The Vale officers recently proposed a new Code of Conduct, which is fine, and a new process by which complaints regarding it will be handled, which in my opinion is not fine.
Here is the speech I delivered at Council on Wednesday 16th May 2012:
Managing Complaints: The Process
If there was a consultation for members on this proposal, I missed it. If there wasn’t a consultation, then a decision to accept this solution should be deferred until such a consultation has been held.
The New Solution:
- One senior officer and one non-elected appointed person decide initially about all complaints. There is no provision for any elected members to participate, except when the Monitoring Officer decides they should. While I understand the appeal of making the process more streamlined, I don’t see how this solution meets an expectation for public accountability.
- The process of Managing Complaints should be clearly defined and publicly viewable, and should include at each step what the possible decisions are, who makes them, and how they can be appealed. This paper is mute on that subject.
- With a single person as the arbiter of all complaints received, too much depends on the ability of the person in that role to be impartial and to handle their own conflicting commitments. For example, when the Vale’s commitment to cost control meets their commitment to zero tolerance for bullying, it’s left to a single human being to provide a fair decision as to what should be done in any particular instance of bullying. How can one person resolve such a case of conflicting commitments?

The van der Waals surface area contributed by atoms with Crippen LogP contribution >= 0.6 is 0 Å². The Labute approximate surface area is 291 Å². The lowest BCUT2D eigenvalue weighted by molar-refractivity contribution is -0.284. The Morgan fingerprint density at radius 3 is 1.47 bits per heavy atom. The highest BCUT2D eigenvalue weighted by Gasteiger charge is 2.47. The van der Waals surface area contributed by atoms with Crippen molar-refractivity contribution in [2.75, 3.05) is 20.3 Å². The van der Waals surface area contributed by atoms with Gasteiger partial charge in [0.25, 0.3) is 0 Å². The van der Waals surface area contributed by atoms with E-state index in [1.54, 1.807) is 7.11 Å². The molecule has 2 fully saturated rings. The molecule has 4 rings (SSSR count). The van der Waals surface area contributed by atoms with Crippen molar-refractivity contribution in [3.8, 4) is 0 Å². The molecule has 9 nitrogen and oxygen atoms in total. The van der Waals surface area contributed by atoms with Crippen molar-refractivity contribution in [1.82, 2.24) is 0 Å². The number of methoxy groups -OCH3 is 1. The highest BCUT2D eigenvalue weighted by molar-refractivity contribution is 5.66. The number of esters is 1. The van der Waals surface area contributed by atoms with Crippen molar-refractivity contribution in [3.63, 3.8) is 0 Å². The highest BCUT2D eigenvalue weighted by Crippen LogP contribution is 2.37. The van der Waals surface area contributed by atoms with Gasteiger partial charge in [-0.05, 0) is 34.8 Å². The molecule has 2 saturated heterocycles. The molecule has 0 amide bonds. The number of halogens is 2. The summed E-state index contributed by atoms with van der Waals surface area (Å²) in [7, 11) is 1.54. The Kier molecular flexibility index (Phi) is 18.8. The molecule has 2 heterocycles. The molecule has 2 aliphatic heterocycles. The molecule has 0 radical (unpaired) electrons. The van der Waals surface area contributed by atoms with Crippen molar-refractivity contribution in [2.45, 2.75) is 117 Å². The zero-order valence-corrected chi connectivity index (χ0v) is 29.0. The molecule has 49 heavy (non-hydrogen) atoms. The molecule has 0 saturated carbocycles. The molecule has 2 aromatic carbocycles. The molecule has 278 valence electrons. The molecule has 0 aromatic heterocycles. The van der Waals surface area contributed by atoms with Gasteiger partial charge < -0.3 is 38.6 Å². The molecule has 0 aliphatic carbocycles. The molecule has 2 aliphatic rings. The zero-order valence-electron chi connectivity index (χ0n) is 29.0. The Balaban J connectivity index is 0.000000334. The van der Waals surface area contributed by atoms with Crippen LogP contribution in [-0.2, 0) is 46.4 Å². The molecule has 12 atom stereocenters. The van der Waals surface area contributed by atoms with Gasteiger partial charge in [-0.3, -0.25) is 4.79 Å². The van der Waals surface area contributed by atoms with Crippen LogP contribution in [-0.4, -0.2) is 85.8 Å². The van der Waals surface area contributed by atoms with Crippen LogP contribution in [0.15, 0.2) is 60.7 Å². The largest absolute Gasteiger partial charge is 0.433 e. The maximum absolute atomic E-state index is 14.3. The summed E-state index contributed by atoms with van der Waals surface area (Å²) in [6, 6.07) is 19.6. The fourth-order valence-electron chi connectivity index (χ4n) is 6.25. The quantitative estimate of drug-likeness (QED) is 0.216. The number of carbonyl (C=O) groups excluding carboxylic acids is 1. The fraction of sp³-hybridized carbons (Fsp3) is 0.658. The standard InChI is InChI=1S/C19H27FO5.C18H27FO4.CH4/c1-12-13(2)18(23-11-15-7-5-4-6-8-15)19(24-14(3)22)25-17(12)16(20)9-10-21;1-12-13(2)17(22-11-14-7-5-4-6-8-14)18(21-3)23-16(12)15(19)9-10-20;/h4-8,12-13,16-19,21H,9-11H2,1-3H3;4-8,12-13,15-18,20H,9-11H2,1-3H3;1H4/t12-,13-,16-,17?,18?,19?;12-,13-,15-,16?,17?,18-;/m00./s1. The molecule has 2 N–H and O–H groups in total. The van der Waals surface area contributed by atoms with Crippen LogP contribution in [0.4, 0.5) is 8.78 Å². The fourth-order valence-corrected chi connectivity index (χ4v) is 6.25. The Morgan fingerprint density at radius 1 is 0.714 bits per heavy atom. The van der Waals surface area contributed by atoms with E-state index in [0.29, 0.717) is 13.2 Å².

- Item 15 argues for abandoning the standards committee approach. This paper points out that the standards committee met infrequently and claims that it had a light workload. Given that many Code of Conduct complaints in the last year took much longer to be resolved than the advertised 3 weeks, it would appear there are some problems with workload, or at least, problems with throughput. It’s not clear how the proposed solution will improve service delivery.
- The independent person with whom the monitoring officer will consult is an unelected volunteer. I see a danger that this relationship and their decisions might lead to claims of secrecy or lack of fairness and openness in how we make decisions.
- If the monitoring officer is accountable to the electorate, the process for scrutiny isn’t defined. And how would we ensure the appointed independent person is accountable and by what means of scrutiny or oversight?
- In item 16, there were some details promised before tonight’s meeting, which I haven’t received.
It seems to me that this proposal, though not wrong, is certainly incomplete. I’d like to see it taken back, consulted on, and defined more thoroughly before council considers it. If recent developments in planning have taught us one thing, it’s that we should be sure to get all the information from all relevant sources before crafting our solution to complex problems. If we ask, ‘What could possibly go wrong?’, and try to mitigate, we’ll have a stronger council.
The main points are that having a single officer, the Monitoring Officer, and an appointed volunteer as the arbiters of all Code of Conduct complaints can lead to claims of unfairness, lack or transparencey and non-accountability. When Cllr Bob Johsnton asked about what rememdies were available to the Monitoring Officer for councillors found to have breached the Code of Conduct, he was told, ‘Beyond censure, not much.’
Clearly, the Localism Act has taken away what few teeth were left in the process for enforcement of standards of conduc. For those who think local councils need to face up to the unacceptable behaviour of elected councillors, this latest move from the Government is a disappointment.